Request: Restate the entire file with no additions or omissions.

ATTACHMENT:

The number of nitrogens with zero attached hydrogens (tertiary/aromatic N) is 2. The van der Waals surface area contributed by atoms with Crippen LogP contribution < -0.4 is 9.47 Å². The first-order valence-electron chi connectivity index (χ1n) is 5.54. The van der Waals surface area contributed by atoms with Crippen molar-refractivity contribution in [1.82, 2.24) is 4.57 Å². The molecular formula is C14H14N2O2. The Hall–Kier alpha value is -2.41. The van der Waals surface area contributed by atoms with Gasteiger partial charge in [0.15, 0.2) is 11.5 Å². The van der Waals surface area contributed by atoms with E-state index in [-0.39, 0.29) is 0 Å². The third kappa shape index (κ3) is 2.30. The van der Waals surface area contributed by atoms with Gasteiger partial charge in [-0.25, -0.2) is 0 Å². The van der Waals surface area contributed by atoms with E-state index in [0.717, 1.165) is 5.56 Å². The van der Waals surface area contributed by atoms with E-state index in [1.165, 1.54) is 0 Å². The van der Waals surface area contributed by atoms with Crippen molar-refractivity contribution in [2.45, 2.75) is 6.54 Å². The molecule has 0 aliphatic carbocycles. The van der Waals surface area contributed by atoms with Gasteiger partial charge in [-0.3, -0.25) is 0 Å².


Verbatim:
The number of nitrogens with zero attached hydrogens (tertiary/aromatic N) is 2. The van der Waals surface area contributed by atoms with Crippen LogP contribution < -0.4 is 9.47 Å². The first-order valence-electron chi connectivity index (χ1n) is 5.54. The van der Waals surface area contributed by atoms with Crippen molar-refractivity contribution in [1.82, 2.24) is 4.57 Å². The molecular formula is C14H14N2O2. The Hall–Kier alpha value is -2.41. The van der Waals surface area contributed by atoms with Gasteiger partial charge in [0.15, 0.2) is 11.5 Å². The van der Waals surface area contributed by atoms with E-state index in [-0.39, 0.29) is 0 Å². The third kappa shape index (κ3) is 2.30. The van der Waals surface area contributed by atoms with Gasteiger partial charge in [-0.25, -0.2) is 0 Å². The van der Waals surface area contributed by atoms with E-state index in [0.717, 1.165) is 5.56 Å². The van der Waals surface area contributed by atoms with E-state index in [1.165, 1.54) is 0 Å². The van der Waals surface area contributed by atoms with Crippen molar-refractivity contribution in [2.45, 2.75) is 6.54 Å². The molecule has 0 aliphatic carbocycles. The van der Waals surface area contributed by atoms with Gasteiger partial charge in [-0.3, -0.25) is 0 Å².